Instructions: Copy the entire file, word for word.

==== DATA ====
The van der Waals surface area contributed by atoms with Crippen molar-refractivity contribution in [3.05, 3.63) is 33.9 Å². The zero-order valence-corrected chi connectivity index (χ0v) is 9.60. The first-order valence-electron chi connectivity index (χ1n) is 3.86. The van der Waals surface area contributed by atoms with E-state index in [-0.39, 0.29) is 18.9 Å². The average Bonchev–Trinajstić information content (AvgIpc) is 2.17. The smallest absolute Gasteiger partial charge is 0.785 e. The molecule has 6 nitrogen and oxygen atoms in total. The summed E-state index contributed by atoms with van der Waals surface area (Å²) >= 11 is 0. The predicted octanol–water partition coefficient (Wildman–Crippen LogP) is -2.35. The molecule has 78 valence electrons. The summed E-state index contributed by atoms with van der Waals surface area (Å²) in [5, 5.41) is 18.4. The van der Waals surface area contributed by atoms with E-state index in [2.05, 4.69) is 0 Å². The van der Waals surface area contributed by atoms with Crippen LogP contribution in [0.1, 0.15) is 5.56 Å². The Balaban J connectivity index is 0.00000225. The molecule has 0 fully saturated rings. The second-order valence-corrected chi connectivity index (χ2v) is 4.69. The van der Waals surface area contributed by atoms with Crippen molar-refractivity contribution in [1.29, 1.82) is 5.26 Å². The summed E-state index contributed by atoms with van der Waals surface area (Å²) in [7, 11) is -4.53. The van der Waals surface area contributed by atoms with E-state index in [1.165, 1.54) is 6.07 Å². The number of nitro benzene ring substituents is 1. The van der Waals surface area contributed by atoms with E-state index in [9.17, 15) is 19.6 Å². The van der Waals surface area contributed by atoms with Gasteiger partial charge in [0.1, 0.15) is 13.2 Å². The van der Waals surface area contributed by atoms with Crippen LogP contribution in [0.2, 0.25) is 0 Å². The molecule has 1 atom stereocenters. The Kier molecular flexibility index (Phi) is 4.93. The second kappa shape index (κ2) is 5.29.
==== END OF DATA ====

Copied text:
The van der Waals surface area contributed by atoms with Crippen molar-refractivity contribution in [3.05, 3.63) is 33.9 Å². The zero-order valence-corrected chi connectivity index (χ0v) is 9.60. The first-order valence-electron chi connectivity index (χ1n) is 3.86. The van der Waals surface area contributed by atoms with E-state index in [-0.39, 0.29) is 18.9 Å². The average Bonchev–Trinajstić information content (AvgIpc) is 2.17. The smallest absolute Gasteiger partial charge is 0.785 e. The molecule has 6 nitrogen and oxygen atoms in total. The summed E-state index contributed by atoms with van der Waals surface area (Å²) >= 11 is 0. The predicted octanol–water partition coefficient (Wildman–Crippen LogP) is -2.35. The molecule has 78 valence electrons. The summed E-state index contributed by atoms with van der Waals surface area (Å²) in [5, 5.41) is 18.4. The van der Waals surface area contributed by atoms with E-state index in [2.05, 4.69) is 0 Å². The van der Waals surface area contributed by atoms with Crippen LogP contribution in [0.1, 0.15) is 5.56 Å². The Balaban J connectivity index is 0.00000225. The molecule has 0 fully saturated rings. The second-order valence-corrected chi connectivity index (χ2v) is 4.69. The van der Waals surface area contributed by atoms with Crippen molar-refractivity contribution in [1.29, 1.82) is 5.26 Å². The summed E-state index contributed by atoms with van der Waals surface area (Å²) in [7, 11) is -4.53. The van der Waals surface area contributed by atoms with E-state index in [1.165, 1.54) is 6.07 Å². The number of nitro benzene ring substituents is 1. The van der Waals surface area contributed by atoms with E-state index in [9.17, 15) is 19.6 Å². The van der Waals surface area contributed by atoms with Gasteiger partial charge in [0.1, 0.15) is 13.2 Å². The van der Waals surface area contributed by atoms with Crippen LogP contribution in [0.2, 0.25) is 0 Å². The molecule has 1 atom stereocenters. The Kier molecular flexibility index (Phi) is 4.93. The second kappa shape index (κ2) is 5.29.